To help you sit and stand strong and tall as the years pass, aim to enrich your diet with some of the best plant-based protein sources for stronger bones. Better yet, they’re primed to help you score pro-aging health wins across the board.
- Sarah Wagner, MPH, RD, LD, Sarah Wagner, MPH, RD, LD is a clinical registered dietitian at Memorial Hermann in Houston, Texas.
Why protein is crucial for bone health as we age
When it comes to boosting bone health, calcium and vitamin D tend to steal the limelight—but protein is involved in the equation, too. “We usually think of protein for muscles or ‘bulking up,’ but it really is involved in almost every process going on in our bodies and is crucial for bone health,” says Sarah Wagner, MPH, RD, LD, a clinical registered dietitian at Memorial Hermann in Houston, Texas. “Proteins contribute largely to the structure of bone, and protein and exercise go hand-in-hand to help maintain bones as we age.”
The power duo of diet and weight-bearing exercise, she continues, increases muscle mass and bone density so bones are less likely to fracture. Protein, calcium, and vitamin D also happen to assist each other in some pretty major ways. “Calcium is the primary mineral that makes up bones within the protein structure,” Wagner continues. Meanwhile, vitamin D aids the absorption and use of calcium. (Read: It’s all about the team effort.)
Moreover, keeping tabs on your daily protein intake is crucial—especially for older adults, whom Wagner says are less likely to eat enough protein on a consistent basis. (Tip: For an estimate of how much protein you should aim for daily, multiply your weight in kilograms by 0.8. Athletes may need to boost the multiplier to 1.2 to 2.0, depending on their routines and goals.) “It can take some intentional effort to include protein-rich and calcium-rich foods in your diet for optimal bone health,” she says, but the intel below can simplify the endeavor.
The best plant-based protein sources for bone health
Before we dive into the top plant-based proteins for stronger bones, Wagner reminds us that they’re made of amino acids. “Our bodies take the amino acids we eat (from protein) and rearrange them as needed for different processes,” she shares. Per a 2019 study published in the journal Bone, certain amino acids may be especially beneficial for bone health “through promoting osteoblast growth and differentiation, improving collagen formation, and selectively acting as signalling molecules in bone cells.” In this study, the authors found that higher serum concentrations of valine, leucine, isoleucine, and tryptophan were associated with less BMD hip decline.
Another 2016 study notes that higher protein intake from vegetables in particular is associated with higher bone mineral density (BMD), and that the amino acids alanine and glycine may be especially beneficial for bone health. Meanwhile, a 2022 review published in the International Journal of Molecular Sciences noted that all essential amino acids (aka the ones that the body doesn’t make itself) have been proven to increase bone mass and exert positive effects on aging bones.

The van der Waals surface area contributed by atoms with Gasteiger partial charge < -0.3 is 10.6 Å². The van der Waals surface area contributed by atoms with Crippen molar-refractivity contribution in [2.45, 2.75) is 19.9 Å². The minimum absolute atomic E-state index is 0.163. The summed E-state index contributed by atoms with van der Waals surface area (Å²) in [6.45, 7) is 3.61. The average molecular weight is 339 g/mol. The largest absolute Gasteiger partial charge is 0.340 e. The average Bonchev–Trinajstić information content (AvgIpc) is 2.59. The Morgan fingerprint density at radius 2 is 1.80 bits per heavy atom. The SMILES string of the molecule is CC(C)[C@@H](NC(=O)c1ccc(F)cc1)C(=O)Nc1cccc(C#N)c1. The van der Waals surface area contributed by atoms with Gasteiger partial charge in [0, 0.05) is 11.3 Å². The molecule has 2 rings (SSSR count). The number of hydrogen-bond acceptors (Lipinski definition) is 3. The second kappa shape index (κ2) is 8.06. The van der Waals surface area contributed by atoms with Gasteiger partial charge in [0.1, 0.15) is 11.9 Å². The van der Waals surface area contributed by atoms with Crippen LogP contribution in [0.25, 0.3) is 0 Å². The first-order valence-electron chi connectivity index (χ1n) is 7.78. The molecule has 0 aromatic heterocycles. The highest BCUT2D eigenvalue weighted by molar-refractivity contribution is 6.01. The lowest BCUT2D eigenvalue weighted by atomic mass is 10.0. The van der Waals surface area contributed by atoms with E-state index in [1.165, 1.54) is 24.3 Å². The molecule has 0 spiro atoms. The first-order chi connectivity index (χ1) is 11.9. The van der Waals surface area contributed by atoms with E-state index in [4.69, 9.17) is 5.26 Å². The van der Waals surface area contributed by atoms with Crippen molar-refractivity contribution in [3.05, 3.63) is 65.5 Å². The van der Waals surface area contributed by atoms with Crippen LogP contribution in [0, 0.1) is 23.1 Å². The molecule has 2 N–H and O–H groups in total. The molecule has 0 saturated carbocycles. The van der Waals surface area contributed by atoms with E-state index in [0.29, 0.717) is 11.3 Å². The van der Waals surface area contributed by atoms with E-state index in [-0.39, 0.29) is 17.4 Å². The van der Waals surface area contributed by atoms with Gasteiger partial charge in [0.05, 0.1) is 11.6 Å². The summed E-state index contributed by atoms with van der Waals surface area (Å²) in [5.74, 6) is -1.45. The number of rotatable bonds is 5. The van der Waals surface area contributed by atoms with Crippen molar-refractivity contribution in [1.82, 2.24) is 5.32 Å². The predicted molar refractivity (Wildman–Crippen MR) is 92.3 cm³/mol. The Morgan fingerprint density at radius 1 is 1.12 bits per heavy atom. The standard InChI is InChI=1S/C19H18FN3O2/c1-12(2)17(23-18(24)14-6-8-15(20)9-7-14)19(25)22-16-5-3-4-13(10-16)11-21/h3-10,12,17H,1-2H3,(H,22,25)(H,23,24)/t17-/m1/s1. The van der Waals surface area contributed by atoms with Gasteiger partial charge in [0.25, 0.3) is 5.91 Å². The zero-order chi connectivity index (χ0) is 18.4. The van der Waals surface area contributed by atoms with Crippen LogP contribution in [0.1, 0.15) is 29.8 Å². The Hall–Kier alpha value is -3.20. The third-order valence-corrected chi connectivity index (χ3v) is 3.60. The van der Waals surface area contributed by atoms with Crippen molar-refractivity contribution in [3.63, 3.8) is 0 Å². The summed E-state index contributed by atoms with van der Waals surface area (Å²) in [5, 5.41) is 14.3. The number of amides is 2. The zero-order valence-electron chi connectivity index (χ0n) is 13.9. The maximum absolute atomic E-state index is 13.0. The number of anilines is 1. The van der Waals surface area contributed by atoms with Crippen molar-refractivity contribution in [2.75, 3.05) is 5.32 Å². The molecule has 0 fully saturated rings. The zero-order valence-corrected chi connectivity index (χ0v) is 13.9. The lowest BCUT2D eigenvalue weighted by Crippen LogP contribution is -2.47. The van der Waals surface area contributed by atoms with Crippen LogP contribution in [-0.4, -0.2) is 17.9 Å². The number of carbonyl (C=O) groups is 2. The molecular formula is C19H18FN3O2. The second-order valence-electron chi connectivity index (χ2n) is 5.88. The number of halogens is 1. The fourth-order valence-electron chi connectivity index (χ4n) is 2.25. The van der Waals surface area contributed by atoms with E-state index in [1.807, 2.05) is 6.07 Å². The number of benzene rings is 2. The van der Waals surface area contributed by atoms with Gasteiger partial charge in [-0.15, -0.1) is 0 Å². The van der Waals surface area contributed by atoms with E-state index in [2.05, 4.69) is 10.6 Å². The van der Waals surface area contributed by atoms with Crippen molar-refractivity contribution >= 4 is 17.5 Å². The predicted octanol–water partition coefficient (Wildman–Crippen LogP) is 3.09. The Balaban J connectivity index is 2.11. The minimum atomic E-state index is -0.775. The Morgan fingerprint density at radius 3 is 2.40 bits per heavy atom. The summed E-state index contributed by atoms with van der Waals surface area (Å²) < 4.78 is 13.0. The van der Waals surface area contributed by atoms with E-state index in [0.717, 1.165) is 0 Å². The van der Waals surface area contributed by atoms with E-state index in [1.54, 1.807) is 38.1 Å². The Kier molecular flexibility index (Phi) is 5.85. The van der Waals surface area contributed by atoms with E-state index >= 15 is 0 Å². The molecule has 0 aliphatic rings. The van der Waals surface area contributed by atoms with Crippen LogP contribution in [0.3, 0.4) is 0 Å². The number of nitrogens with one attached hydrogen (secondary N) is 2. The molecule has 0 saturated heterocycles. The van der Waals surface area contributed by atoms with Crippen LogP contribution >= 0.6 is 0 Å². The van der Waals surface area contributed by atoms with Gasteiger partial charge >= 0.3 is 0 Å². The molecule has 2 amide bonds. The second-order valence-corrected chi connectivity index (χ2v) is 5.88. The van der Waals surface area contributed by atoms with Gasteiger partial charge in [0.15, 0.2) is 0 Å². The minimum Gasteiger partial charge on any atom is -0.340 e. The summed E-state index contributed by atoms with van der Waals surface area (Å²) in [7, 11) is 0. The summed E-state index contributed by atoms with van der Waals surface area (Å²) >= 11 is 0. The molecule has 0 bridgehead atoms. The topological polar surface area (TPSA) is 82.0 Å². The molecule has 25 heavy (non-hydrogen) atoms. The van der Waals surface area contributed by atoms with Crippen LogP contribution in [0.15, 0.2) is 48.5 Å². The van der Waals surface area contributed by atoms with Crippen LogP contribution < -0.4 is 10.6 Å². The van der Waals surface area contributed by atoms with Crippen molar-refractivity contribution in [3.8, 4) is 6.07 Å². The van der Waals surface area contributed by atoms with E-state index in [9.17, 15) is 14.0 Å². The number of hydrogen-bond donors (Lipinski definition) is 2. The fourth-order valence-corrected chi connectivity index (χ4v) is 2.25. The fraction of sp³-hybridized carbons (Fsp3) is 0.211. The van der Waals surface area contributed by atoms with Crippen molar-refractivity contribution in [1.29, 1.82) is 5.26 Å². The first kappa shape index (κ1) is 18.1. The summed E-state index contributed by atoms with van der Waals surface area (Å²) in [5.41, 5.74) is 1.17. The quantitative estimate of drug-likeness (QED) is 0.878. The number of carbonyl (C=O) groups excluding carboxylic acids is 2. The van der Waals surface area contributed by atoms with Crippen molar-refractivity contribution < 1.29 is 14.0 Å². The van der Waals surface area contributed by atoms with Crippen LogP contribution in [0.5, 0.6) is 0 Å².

At any rate, so long as you get all amino acids, you’ll be well equipped to cover your bone health-boosting bases. While the body requires each one, most complete proteins (i.e., those with all amino acids) happen to be from animal sources, so dietary diversity is the name of the game for plant-based eaters. “The best way to make sure you’re giving your body all the building blocks it needs for strong bones is to eat a variety of protein sources,” Wagner shares.
Top plant-based protein sources for bone health:
If you follow a plant-based diet, chances are these protein-rich foods are already in your rotation, so there isn’t too much you’ll need to modify. (Better yet, many of these categories are pretty broad. Switch things up to your heart and palate’s content.) But if you come up short on the calcium front, Wagner suggests paying greater attention to plant-based sources of the mineral. “You can easily find plant-based milks or orange juice that are fortified with calcium,” she says. Leafy greens also pack this all-important mineral for bone health—as do protein-rich tofu and beans, offering a one-and-done deal for sturdy bones.
- Jennings, Amy et al. “Amino Acid Intakes Are Associated With Bone Mineral Density and Prevalence of Low Bone Mass in Women: Evidence From Discordant Monozygotic Twins.” Journal of bone and mineral research : the official journal of the American Society for Bone and Mineral Research vol. 31,2 (2016): 326-35. doi:10.1002/jbmr.2703
- Lv, Ziquan, Wenbiao Shi, and Qian Zhang. 2022. “Role of Essential Amino Acids in Age-Induced Bone Loss” International Journal of Molecular Sciences 23, no. 19: 11281. https://doi.org/10.3390/ijms231911281
- Su, Yi et al. “Circulating amino acids are associated with bone mineral density decline and ten-year major osteoporotic fracture risk in older community-dwelling adults.” Bone vol. 129 (2019): 115082. doi:10.1016/j.bone.2019.115082
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